In a speech at the Peterson Institute for International Economics on Thursday, Michael S. Barr, vice chair for supervision at the Federal Reserve, called for responsible regulation of the crypto industry to protect innovation while ensuring proper guardrails are in place.
The already volatile industry has had a pronounced period of uncertainty, exacerbated by the collapse of Sam Bankman-Fried’s FTX in November. The ensuing contagion has thrown firms into turmoil and toppled others, including the California-based bank Silvergate, which announced on Wednesday it would begin to wind down operations.
In his address, Barr remarked that crypto assets weren’t just used by people with ample money for speculation but also by people with limited savings, citing that one-fifth of Americans say they have owned some form of crypto.
While Barr said that it’s important to support innovation and growth for new technology, it’s also important to consider the risks to investors and consumers, especially for the relatively nascent sector.
“But when it comes to certain crypto assets, some of which have no intrinsic value beyond the faith of their owners, the law of gravity will eventually apply, as it did with the tulip frenzy in Holland more than 400 years ago,” Barr warned.
‘Ponzi schemes under a high-tech veneer’
As he noted, one of the issues in crypto is that creators cite the decentralized nature of the technology as a source of protection for users, while in reality purveyors are often looking for ways to operate outside of supervisory and regulatory oversight. As a result, Barr said that consumers are prone to cases of fraud and abuse, which he described as “Ponzi schemes under a high-tech veneer,” referencing the collapse of FTX. He also cited the risks of money laundering and terrorist financing.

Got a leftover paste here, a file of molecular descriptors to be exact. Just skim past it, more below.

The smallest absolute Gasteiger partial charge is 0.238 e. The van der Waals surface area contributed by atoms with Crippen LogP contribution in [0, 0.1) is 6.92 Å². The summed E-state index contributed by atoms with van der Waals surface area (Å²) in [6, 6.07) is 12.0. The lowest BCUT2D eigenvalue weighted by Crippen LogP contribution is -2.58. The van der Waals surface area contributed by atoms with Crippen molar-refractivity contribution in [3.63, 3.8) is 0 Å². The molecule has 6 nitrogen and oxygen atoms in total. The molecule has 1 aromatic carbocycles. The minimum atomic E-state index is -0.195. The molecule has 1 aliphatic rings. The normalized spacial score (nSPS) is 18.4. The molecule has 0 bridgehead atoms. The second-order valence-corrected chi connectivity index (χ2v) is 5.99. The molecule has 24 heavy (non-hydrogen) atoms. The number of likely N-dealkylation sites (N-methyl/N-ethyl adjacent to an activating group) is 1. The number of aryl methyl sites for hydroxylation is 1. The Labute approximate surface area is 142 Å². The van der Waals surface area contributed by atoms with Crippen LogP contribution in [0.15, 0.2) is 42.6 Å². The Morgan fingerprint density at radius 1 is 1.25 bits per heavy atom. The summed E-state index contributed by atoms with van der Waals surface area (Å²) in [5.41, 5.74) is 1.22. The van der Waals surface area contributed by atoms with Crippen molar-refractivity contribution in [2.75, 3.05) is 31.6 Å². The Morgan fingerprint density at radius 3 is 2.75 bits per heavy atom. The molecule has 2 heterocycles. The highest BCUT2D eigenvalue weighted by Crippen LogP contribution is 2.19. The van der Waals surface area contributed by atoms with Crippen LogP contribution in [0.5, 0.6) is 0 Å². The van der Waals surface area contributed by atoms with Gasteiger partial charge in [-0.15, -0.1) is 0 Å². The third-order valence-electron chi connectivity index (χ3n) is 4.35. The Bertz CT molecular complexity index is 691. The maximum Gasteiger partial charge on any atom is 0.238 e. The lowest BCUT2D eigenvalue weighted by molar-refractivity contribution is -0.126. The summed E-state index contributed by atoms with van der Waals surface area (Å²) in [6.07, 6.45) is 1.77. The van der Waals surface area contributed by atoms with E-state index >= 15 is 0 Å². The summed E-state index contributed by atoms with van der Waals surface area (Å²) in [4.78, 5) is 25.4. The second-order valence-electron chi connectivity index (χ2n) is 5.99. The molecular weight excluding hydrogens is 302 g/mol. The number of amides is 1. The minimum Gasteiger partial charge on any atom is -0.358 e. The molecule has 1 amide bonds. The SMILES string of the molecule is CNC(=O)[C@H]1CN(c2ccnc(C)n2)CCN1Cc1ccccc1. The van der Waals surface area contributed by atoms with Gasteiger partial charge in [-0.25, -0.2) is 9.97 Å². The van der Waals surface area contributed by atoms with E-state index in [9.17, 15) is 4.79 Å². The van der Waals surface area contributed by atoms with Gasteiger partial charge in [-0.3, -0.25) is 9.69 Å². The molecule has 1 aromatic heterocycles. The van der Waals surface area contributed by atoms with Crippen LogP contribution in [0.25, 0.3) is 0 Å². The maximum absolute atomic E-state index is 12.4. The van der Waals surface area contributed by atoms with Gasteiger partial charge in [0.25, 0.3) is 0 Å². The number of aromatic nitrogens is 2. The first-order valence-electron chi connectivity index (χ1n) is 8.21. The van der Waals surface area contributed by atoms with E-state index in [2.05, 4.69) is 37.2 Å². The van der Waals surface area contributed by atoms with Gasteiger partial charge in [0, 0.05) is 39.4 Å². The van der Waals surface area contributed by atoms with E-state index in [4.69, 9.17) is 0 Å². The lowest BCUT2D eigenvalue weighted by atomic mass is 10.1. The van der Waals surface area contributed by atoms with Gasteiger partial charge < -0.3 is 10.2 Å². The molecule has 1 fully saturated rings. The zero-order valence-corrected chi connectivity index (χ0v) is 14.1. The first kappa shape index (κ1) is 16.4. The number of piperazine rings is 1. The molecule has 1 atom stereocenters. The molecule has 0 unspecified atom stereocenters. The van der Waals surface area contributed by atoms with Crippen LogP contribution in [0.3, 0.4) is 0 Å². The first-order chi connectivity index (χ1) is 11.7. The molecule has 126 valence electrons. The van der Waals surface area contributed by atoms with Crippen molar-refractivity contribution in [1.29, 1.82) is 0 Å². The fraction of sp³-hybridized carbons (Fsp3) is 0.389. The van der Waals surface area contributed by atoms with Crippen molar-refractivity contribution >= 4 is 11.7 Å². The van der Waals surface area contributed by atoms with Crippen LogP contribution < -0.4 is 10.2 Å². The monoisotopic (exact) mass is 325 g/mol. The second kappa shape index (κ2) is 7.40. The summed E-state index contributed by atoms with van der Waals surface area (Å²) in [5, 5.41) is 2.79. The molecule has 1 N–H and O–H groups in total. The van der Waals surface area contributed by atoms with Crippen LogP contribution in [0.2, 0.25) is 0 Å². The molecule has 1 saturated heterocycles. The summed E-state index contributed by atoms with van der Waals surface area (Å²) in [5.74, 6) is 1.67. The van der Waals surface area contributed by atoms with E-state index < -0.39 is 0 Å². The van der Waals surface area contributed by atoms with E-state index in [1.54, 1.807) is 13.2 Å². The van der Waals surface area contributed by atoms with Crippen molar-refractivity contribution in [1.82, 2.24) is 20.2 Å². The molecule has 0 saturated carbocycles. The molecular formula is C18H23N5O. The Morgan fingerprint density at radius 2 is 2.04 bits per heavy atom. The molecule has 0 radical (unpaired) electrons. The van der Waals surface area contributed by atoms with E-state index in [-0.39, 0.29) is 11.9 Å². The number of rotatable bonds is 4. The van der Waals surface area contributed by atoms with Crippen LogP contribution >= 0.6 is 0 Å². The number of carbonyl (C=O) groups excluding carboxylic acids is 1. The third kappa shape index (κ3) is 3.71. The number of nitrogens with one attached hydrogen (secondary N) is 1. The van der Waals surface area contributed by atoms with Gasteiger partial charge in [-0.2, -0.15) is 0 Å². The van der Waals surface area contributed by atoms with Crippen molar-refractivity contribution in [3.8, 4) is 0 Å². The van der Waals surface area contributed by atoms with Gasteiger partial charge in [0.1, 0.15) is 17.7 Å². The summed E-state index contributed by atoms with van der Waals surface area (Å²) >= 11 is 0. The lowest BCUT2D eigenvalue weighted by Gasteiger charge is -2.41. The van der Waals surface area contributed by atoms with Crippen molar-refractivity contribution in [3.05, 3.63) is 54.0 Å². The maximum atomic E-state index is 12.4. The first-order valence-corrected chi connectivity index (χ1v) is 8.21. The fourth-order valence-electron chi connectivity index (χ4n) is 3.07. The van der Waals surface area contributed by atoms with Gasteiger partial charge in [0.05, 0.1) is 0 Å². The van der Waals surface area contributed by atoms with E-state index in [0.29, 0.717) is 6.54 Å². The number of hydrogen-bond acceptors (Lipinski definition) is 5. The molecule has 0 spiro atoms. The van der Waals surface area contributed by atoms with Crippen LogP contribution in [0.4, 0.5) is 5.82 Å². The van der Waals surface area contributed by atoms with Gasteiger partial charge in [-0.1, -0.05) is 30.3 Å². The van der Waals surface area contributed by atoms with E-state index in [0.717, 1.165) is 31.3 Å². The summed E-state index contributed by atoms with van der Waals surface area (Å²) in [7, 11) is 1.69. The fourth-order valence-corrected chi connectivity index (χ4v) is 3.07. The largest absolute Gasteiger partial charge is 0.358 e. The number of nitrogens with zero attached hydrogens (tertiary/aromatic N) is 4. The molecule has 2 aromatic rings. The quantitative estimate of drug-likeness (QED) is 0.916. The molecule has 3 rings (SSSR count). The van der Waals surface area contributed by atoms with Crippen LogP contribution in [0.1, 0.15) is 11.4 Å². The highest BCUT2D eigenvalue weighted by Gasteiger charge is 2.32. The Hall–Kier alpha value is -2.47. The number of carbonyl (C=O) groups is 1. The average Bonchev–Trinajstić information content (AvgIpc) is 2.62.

The Federal Reserve and other banking regulators have taken a strong stance on crypto in recent weeks, issuing a series of guidances on how the banking industry should approach the sector, which some in the industry say has dissuaded banks from working with crypto companies. The failure of Silvergate—the first by an FDIC-backed bank since 2020—will likely heighten banks’ hesitance toward crypto firms.
“Our overall stance is that, at this stage of the development, banks should take a careful and cautious approach to engaging in crypto asset-related activities and the crypto sector,” Barr said.
Finally, Barr called for federal prudential regulation and supervision of stablecoins, a form of crypto tokens that are typically pegged to an underlying asset. Regulators such as the Securities and Exchange Commission and the Commodity Futures Trading Commission have expressed diverging views on how to classify stablecoins in the absence of legislation. Barr warned that an unregulated, unsupervised deposit-like asset “could create tremendous disruptions.”
He said the Fed is working with other regulatory agencies to clarify how crypto activity can be conducted in a safe and sound manner, adding that it is working toward providing additional clarity around risk management practices and creating a specialized team of crypto experts.
“We will work to support innovation by establishing the guardrails essential for sustainable, safe, and transparent markets,” Barr said.
Fortune‘s CFO Daily newsletter is the must-read analysis every finance professional needs to get ahead. Sign up today.